NEW YORK — Despite the play's reputation as an exquisite fusion of simmering menace and incontrovertible sexual desire, the haunting, richly textured Broadway revival of Harold Pinter's backward-traveling "Betrayal" has been infused with an aching ennui by the redoubtable Mike Nichols, a director who has lived long enough to have seen that even adultery grows old, and the aging adulterers sad and pathetic. Run an affair through the relentless wringer of time and it becomes as confining as a marriage.
That patina of existential despair might come as a surprise to some of those who are paying stratospheric prices to see 90 minutes of Daniel Craig, best known now as 007, playing the character of Robert, who is married to Emma, played by Craig's real-life wife, model and movie star Rachel Weisz. She is conducting a multiyear affair with Jerry, Robert's best friend, played by the cheeky British actor Rafe Spall.
Spall is, of course, much lesser known than his A-list co-stars, but it is Spall who runs off with the show at its crucial junctures, an imbalance that strikes me as perfect for "Betrayal," and, frankly, very much to the credit of these actors. With the wily Nichols putting the wind in their sails, Craig and Weisz, both of whom are up for the exposure, are engaging in a little deconstruction of their celebrity marriage as well as probing the inevitable terror felt by the established and the over-40 when some virile youngster comes nipping at his heels. Or at the heels of his still-beautiful wife.
Spall captures deliciously his louse of a guy, an author's agent by trade who cloaks his sexual ambitions in rhetorical claptrap designed for an audience of one, and with a single aim in mind.
"I don't think we don't love each other," is all he can manage when called by his wearied lover for an accounting of true feeling. Spall's performance is sophisticated enough that, crucially, the audience is fooled along with Emma, an adulteress who, in one of those weird paradoxes so easily embraced, actually wants to create a kind of shadow domesticity in the lovers' rented London flat. There she uses a tablecloth she brings back from a trip to Venice with her husband and the father of her children,
It's in this sad love-nest — Lord, must we all go to die in such places? — that the play's best moment takes place, when Emma must tell Jerry she is pregnant, by her husband. And thus the betrayer, as Spall evokes by resorting to palpable schoolboy-like indignation, is betrayed. Of course, he has no complaint under the terms of this illicit relationship, and given that he wants his own unseen wife to know nothing, he is trapped by the very terms he himself has dictated. Thus is evoked a perfect Pinter-esque paradox, making the case that "Betrayal" is not so far removed from Samuel Beckett's "Waiting for Godot," soon also to be revived on Broadway, just a couple of blocks away.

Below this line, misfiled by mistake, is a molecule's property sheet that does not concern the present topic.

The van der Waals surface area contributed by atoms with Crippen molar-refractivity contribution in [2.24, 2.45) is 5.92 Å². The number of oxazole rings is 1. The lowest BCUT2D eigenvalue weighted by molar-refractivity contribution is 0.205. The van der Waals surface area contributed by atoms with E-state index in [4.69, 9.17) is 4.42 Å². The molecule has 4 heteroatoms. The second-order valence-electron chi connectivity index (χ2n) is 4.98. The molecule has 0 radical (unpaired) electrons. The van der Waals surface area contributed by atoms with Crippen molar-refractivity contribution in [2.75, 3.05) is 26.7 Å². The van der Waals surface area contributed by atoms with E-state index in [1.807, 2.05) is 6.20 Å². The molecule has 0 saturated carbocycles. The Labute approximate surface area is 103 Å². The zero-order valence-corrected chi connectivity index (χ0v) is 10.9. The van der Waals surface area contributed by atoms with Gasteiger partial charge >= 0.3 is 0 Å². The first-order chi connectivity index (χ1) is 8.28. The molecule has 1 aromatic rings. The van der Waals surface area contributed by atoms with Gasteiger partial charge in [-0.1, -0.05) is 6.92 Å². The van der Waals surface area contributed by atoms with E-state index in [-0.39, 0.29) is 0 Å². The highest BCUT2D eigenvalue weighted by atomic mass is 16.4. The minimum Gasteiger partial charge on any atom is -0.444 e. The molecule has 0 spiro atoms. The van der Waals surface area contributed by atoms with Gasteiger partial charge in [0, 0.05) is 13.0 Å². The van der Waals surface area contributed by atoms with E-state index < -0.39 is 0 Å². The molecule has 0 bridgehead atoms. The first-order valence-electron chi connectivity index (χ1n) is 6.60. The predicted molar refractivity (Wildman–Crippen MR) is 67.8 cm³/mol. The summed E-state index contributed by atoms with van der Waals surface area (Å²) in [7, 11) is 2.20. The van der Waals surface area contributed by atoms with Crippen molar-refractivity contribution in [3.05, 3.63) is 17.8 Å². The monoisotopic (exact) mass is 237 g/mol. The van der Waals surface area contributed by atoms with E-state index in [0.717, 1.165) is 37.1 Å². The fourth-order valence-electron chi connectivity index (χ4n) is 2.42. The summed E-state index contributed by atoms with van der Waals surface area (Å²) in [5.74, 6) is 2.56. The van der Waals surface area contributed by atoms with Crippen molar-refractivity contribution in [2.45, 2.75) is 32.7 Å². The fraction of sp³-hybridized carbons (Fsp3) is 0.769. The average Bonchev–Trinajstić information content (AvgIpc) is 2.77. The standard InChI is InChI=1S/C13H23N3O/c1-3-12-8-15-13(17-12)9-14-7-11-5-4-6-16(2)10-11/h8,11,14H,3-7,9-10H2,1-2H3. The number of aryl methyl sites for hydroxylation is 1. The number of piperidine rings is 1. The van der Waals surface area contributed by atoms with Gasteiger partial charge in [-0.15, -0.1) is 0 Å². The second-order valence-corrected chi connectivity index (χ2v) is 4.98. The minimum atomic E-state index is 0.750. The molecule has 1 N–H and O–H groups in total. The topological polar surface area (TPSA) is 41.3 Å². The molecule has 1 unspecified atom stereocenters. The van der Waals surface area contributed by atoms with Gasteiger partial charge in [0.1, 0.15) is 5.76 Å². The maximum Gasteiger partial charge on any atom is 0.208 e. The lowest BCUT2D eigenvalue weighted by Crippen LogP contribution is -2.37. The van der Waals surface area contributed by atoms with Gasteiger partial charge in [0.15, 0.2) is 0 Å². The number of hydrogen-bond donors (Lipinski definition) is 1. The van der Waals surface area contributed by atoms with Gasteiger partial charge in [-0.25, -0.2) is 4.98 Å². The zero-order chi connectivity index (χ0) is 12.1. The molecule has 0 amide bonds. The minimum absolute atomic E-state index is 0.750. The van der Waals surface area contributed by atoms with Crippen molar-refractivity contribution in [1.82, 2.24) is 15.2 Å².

The late Pinter based his 1978 play on his real-life affair with Joan Bakewell, a British TV presenter, and the play is famous for its backward chronology. Actually, "Betrayal," which was filmed in 1983 using Pinter's own screenplay, moves backward and forward, but its forward movements are lurches of a few hours, days or months, while its reversals are longer, measured and inevitable. The brilliance of the device, of course, is that the immediate vista of the malaise of the end has the effect of putting us in a superior position to these characters, whose youthful hoping and grouping, their forced tolerance and oblique confrontation, grow only more pathetic with the passing of the years.
Nichols keeps the play in its era (1968-77), as is essential. The setting, by Ian MacNeil, puts its chips in the temporal pot. The scenes are simple — most amusing is the cheesy Italian restaurant where Robert confronts his disloyal friend without confronting him at all, just as we have watched him do the same to his wife in a hotel room, the unspoken becoming a chasm that opens up before all our eyes.
But how we get from one scene to another is where the action is here, and where the money was spent. Walls fly in like crushing boulders, boudoirs retreat to the wings like the vanishing virility of youth, and time marches back with almost Greek gravitas. It gets a little much, perhaps, but it has the effect of imbuing Pinter's most personal and intimate drama with existential weight.
That is easier now with this play. For those of us of a certain age, young when this play, and these characters, were hot, the piece reveals itself to be far wiser than first was apparent. It turns out that the famous Pinter menace and subtext, the focus of most of the early reviews of this affair, was a trap. They are not the point at all.
Nichols gets the deeper point, which is straightforward, really, and revealing of the transience of everything, especially desire. All three of these actors are on board for this, including the craggy Craig, smart enough to do a play about clinging to the top of the mountain and never admitting your fear of loss, and Weisz, who presents her younger self beautifully and is unafraid to make her naive and pathetic, a easy mark for Spall's Jerry.
"Betrayal" proves remarkably timeless, in all except for its acceptance of book publishing as a virile profession, fielded by testosterone and games of squash. Now, even that is looking like it was just a passing affair.
"Betrayal" plays on Broadway at the Barrymore Theatre, 243 W.47th St., New York; 212-239-6200 or broadway.com/betrayal.